"Using that blockchain methodology..., we can turn that transaction on its head to where our customers can say, 'This is the type of information I'm willing to consume,  the type of ads I'm willing to consume,' in exchange for a [crypto] token or a reduction in their monthly bandwidth bill," McIntyre said. "We're still toying with that model, but ultimately [this is] where we see this going and are so excited about the partnership with Gladius."

How LegionP2P works

Gladius' LegionP2P software allows Gladius to leverage massive scale and speed capabilities critical to stopping DDoS attacks by squeezing the maximum performance out of any hardware on which it is running.

Gladius has a P2P architecture overlay on top of the Ethereum blockchain platform, so transactions are done on Ethereum while all of the website requests are handled by the overlay.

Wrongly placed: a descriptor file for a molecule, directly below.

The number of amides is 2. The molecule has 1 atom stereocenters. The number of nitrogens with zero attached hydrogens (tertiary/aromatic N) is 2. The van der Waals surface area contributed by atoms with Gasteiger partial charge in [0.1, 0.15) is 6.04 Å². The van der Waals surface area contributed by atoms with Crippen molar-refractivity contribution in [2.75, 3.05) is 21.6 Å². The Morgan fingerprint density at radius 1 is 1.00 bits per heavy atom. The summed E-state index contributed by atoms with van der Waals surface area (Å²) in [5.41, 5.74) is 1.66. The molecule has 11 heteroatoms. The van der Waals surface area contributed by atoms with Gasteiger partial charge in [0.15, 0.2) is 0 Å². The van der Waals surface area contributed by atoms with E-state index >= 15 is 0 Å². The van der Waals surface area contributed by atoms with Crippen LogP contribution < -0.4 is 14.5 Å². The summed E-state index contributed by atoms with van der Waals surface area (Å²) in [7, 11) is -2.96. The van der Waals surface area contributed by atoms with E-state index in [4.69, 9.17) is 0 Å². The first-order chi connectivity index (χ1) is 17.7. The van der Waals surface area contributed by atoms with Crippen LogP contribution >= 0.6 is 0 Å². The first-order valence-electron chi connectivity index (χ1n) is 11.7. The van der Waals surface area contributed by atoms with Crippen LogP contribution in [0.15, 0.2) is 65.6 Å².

Essentially, customers offering up bandwidth to the pool redirect their domain name service to Gladius' P2P network.

"At a high level, service providers want to provide protection to their clients... or pools of resources to them in case of a DDoS attack," Niebylski said. "In these pools, you have the pool owner who runs the master node that is essentially a source of truth that continually pulls website content and distributes that throughout the pool to the nodes."

Gladius software is comprised of three highly complementary technologies: a content delivery network (CDN), a web-application firewall and a DDoS mitigation service.

"Not everyone has the resources to deploy a CDN," Niebylski said. "Gladius makes it easy for ISPs, like GiGstreem, to deploy CDN technology. This technology enables GiGstreem customers to access cacheable content on GiGstreem’s network without having to traverse outside to other carriers. CDNs reduce load times and transit times for consumers of content, ranging from static website data [and] frameworks [to] video.

"GiGstreem would benefit from the use of this technology because they are the last hop to the customer," he said.

Gladius uses two types of nodes, a content node and a proxy node. The content node takes the data from a master node and stores it on the computers, whether it be a data center computer or a home computer. A proxy node doesn't store data but acts as a filter to analyze incoming traffic.